Tuesday, January 22, 2013

Entering Spiritual Desolation

Entering Spiritual Desolation. The word “entering” is a misnomer; it is more a stumbling/falling into spiritual desolation. It has never felt as if it was a gradual thing; it has always been sudden. Spiritual desolation helps us grow in the faith, teaches us perseverance, but it can be a very desperate condition. Bible reading becomes a burden. It gives me no joy during those times. Prayer is a chore. It is during times of spiritual desolation, I believe, that people stray from the faith. God “seems” to be distant, not caring. The people of the world appear to be happier, more carefree than I.

Spiritual desolation varies in length. I have had occasions which lasted for days; some, for weeks; some, months.

What causes spiritual desolation? There are a myriad of circumstances which cause spiritual desolation. Sin? Yes, sin can cause it for sure. When we sin willfully, many times our conscience will convict us. If we ignore our conscience and continue in the sin, each occurrence thereafter becomes easier, and, finally, the sin no longer bothers us. Perhaps, sin is a major cause. It does not have a habitual sin. Occasional sin can sometimes cause spiritual desolation; sometimes, one instance of sin can cause it. Sometimes spiritual desolation comes when there is no sin involved.

I have gone through a period when I was working 10-12 hours a day, six days a week. During this time also, we were moving. When I wasn’t working, we were moving. There was no other alternative. Then came spiritual desolation. I had great difficulty in prayer. During the most difficult times, my prayers came down to saying, “Lord, help me!” Scripture was just letters on a page. I could not focus on the words, had no desire to read. This lasted approximately five months.

During this time, I kept reminding myself that it was God’s desire to save, not destroy. I would ask my patron saint to intervene for me, and I relied on the Lord’s Prayer and the Hail, Mary. The only thing that kept me going to Mass was the fear of mortal sin. The greatest mistake I made during this period was neglecting to speak to our priest about it. Spiritual desolation is not something I want to talk about when I am going through it, and it is very dangerous to undergo spiritual desolation, keeping it to yourself.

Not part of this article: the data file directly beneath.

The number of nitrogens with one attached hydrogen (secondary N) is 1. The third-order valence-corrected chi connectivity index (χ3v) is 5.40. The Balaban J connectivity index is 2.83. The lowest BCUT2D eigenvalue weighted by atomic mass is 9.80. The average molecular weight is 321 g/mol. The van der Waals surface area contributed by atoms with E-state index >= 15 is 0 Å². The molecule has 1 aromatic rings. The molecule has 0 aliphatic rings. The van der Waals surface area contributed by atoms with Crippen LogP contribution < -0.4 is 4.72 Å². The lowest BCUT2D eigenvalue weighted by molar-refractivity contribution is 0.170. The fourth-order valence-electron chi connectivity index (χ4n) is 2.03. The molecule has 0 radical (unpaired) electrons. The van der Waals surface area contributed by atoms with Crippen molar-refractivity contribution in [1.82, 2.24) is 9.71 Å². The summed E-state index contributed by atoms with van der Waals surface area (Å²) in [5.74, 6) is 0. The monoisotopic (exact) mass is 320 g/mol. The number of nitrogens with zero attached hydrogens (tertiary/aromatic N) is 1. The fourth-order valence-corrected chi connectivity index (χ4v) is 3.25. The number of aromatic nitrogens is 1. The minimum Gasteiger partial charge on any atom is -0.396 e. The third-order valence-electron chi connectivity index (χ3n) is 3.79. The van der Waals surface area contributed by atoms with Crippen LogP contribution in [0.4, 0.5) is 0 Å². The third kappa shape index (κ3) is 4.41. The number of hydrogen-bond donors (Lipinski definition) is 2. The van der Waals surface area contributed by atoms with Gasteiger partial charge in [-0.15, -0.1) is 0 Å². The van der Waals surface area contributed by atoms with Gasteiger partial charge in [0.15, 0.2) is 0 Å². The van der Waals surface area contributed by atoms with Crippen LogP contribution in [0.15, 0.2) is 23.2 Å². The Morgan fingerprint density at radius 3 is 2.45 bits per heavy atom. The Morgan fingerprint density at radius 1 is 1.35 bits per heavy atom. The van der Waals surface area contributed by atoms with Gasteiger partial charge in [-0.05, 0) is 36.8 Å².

Nevertheless, spiritual desolation is a very beneficial thing if we do not forget them. I expect to go through spiritual desolation again. The next time, it will probably be more severe. I do have the confidence that God will not place too much upon me. In my experience, the more severe the test, the shorter the duration; the longer the duration, the severity is less.

Our Lord, Jesus Christ, after His Baptism, was driven into the desert by the Holy Spirit. Holy Scripture tells us He had to deal with wild beasts. In Scripture, “wild beasts” can refer to evil people. During this period, the angels administered to him. During our periods of spiritual desolation, we too can be assured that our guardian angels are administering to us. How do we know this? Because they administered to Jesus.

Let us take the time now to prepare ourselves for upcoming periods of desolation. It is not a matter of “if,” but “when.” These are some basic ideas. People may vary in their preparations. I utilize these because they are easy to remember.

First, know for certainty that God loves you.

Our Catechism tells us that God comes to us. Just look at a Bible. That Bible is God revealing Himself to us. He did not have to do that: He is God. Nevertheless, He condescended to reveal Himself to His creature out of love for that creature—mankind. Because He loves mankind, He desires to save them from perishing.

The next time you go to Mass, stand outside the parish and view the pictures of the saints. These saints are not dead. Jesus said, if we believe in Him, we shall never die; henceforth, the saints are alive. They are still part of the Body; therefore, they are helping us, interceding for us. St. Paul said that he was torn between leaving and being with Christ, which is better, or staying here. If the apostle was saying that he desired to leave here to be with Christ in heavenly bliss, that would be selfish for he would be thinking of himself, not others. I think he was saying that he could be of more help to the Church if he was with Christ but, because, the saints on earth were weak in faith, he would remain—because they were strengthened by his presence.

Now, enter the parish. Again, you encounter saints, along with Jesus, our Blessed Mother, Joseph, etc. We have entered; therefore, these are the “inner circle,” their intercession being more vigorous. Now, enter the nave. Use your imagination, combined with your knowledge of the Word. Pay particular attention to the altar, the Tabernacle, the candle signifying that Christ is physically present. Look carefully at everything, “seeing” how dearly God loves us, how earnestly He works for us to persevere. He knows we are weak, and He has the angels working to aid us, the saints in heaven, the saints in purgatory, and those present with us. If we do not persevere, it is because we really do not care. T.T.